In A Nutshell
You’d be hard-pressed to come up with an animal less terrifying than a guinea pig. Short, unintelligent, and utterly harmless, today’s guinea pigs are the epitome of both cuteness and stupidity. However, their evolutionary ancestors were another thing altogether: Eight million years ago, South America was swarming with guinea pigs the size of buffalo.
The Whole Bushel
In 2003, scientists made a bizarre discovery in Venezuela. In the mud outside a small, anonymous town, an eight-million-year-old guinea pig skeleton had been incredibly preserved. But what was truly shocking about this rodent was its size: “Guinea-zilla” would have been 1 meter (3.5 ft) tall, nearly 3 meters (10 ft) long and weighed an astonishing 700 kilograms (1,500 lbs).
Although a vegetarian, everything about this creature would have been terrifying. Its teeth were nearly 20 centimeters (8 in) long, with evidence to suggest they simply never stopped growing. They moved about in packs and could exist happily either on land or in water. Their upper body strength was likely tremendous. In short, this would have been one guinea pig you didn’t want to pick a fight with.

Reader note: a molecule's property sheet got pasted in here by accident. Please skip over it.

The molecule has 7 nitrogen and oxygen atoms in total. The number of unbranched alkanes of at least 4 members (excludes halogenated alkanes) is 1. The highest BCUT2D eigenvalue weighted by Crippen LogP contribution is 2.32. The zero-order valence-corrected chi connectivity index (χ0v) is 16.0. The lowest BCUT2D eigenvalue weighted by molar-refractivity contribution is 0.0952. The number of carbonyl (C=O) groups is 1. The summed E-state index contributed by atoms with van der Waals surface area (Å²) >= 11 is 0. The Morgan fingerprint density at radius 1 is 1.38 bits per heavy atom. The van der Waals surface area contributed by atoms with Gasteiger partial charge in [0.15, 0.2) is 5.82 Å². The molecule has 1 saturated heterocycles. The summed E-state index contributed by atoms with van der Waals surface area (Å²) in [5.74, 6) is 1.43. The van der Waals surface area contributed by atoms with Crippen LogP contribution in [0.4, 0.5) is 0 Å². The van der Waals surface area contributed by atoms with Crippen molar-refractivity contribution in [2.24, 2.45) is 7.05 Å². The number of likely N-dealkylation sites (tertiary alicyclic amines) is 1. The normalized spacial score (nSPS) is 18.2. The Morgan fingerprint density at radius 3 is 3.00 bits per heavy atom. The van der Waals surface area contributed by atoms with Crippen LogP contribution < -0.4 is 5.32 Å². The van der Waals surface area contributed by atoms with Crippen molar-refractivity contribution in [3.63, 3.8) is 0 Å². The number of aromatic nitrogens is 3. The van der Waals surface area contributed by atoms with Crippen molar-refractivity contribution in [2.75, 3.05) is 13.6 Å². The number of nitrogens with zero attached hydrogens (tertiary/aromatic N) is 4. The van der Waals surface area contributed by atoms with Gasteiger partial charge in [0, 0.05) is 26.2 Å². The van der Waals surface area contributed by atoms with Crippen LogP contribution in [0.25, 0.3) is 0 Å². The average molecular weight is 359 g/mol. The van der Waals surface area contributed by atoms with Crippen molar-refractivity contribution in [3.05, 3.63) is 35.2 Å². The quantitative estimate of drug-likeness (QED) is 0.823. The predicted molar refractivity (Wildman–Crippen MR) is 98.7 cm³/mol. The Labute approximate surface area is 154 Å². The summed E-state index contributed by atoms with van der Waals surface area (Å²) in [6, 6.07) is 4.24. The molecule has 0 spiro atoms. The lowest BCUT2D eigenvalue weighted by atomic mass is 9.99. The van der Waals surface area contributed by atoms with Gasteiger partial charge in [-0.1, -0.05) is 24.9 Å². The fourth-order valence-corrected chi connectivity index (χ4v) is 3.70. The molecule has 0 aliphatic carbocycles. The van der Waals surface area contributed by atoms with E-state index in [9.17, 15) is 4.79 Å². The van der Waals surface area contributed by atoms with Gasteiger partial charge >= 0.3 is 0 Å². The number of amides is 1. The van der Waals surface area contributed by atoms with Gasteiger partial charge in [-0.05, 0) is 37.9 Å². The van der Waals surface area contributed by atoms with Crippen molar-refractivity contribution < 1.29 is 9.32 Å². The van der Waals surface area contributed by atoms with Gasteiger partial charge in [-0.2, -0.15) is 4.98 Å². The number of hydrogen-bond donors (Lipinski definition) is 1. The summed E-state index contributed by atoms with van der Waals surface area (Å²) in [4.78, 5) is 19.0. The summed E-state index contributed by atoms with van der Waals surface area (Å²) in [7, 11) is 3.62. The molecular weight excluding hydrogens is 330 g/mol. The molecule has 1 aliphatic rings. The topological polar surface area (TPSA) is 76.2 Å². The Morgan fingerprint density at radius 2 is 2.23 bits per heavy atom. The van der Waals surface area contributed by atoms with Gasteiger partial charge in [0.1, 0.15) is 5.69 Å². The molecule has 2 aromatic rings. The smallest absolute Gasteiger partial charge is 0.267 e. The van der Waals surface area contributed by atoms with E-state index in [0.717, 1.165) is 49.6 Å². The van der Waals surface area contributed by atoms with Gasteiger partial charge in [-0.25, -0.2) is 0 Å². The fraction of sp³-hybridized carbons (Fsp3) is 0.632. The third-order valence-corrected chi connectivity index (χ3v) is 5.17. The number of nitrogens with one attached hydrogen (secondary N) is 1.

It should be noted, however, that this was a period of time when everything was huge. Turtles regularly topped out at 3 meters. Raccoons were the size of bears. A bird known aptly as the “terror bird” was so big it ate freaking horses. But still: Guinea-zilla has been proven to be a direct evolutionary ancestor of our modern guinea pig. What might have caused the largest rodent in history to shrink down to one-seven-thousandth of its original size is a question we might never know the answer to. Still, we can be thankful it did, or else our childhoods may well have been very different.